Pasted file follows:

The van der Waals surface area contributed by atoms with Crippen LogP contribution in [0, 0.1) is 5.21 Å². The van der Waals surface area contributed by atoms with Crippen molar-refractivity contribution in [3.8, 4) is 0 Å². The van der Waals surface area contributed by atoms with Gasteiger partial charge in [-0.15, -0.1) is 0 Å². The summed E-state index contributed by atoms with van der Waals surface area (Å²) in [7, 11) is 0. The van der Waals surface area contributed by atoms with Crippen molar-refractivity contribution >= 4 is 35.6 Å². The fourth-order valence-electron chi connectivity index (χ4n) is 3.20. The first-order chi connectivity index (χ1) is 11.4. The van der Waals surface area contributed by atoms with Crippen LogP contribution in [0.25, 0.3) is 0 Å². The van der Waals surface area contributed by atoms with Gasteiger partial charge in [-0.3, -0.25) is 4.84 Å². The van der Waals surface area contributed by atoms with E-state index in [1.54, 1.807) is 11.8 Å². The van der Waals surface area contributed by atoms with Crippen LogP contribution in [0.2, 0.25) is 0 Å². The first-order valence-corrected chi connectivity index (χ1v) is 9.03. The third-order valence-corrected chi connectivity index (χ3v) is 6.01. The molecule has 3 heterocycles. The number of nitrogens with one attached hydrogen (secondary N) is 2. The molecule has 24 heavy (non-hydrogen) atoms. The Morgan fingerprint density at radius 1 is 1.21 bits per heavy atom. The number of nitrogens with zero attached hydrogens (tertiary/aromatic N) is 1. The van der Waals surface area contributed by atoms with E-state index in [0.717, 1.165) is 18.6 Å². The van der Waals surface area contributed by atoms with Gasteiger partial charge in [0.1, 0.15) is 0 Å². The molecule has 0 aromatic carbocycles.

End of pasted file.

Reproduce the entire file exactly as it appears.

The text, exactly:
The van der Waals surface area contributed by atoms with Crippen LogP contribution in [0, 0.1) is 5.21 Å². The van der Waals surface area contributed by atoms with Crippen molar-refractivity contribution in [3.8, 4) is 0 Å². The van der Waals surface area contributed by atoms with Gasteiger partial charge in [-0.15, -0.1) is 0 Å². The summed E-state index contributed by atoms with van der Waals surface area (Å²) in [7, 11) is 0. The van der Waals surface area contributed by atoms with Crippen molar-refractivity contribution >= 4 is 35.6 Å². The fourth-order valence-electron chi connectivity index (χ4n) is 3.20. The first-order chi connectivity index (χ1) is 11.4. The van der Waals surface area contributed by atoms with Crippen LogP contribution in [0.25, 0.3) is 0 Å². The van der Waals surface area contributed by atoms with Gasteiger partial charge in [-0.3, -0.25) is 4.84 Å². The van der Waals surface area contributed by atoms with E-state index in [1.54, 1.807) is 11.8 Å². The van der Waals surface area contributed by atoms with Crippen LogP contribution in [0.2, 0.25) is 0 Å². The first-order valence-corrected chi connectivity index (χ1v) is 9.03. The third-order valence-corrected chi connectivity index (χ3v) is 6.01. The molecule has 3 heterocycles. The number of nitrogens with one attached hydrogen (secondary N) is 2. The molecule has 24 heavy (non-hydrogen) atoms. The Morgan fingerprint density at radius 1 is 1.21 bits per heavy atom. The number of nitrogens with zero attached hydrogens (tertiary/aromatic N) is 1. The van der Waals surface area contributed by atoms with E-state index in [0.717, 1.165) is 18.6 Å². The van der Waals surface area contributed by atoms with Gasteiger partial charge in [0.1, 0.15) is 0 Å². The molecule has 0 aromatic carbocycles.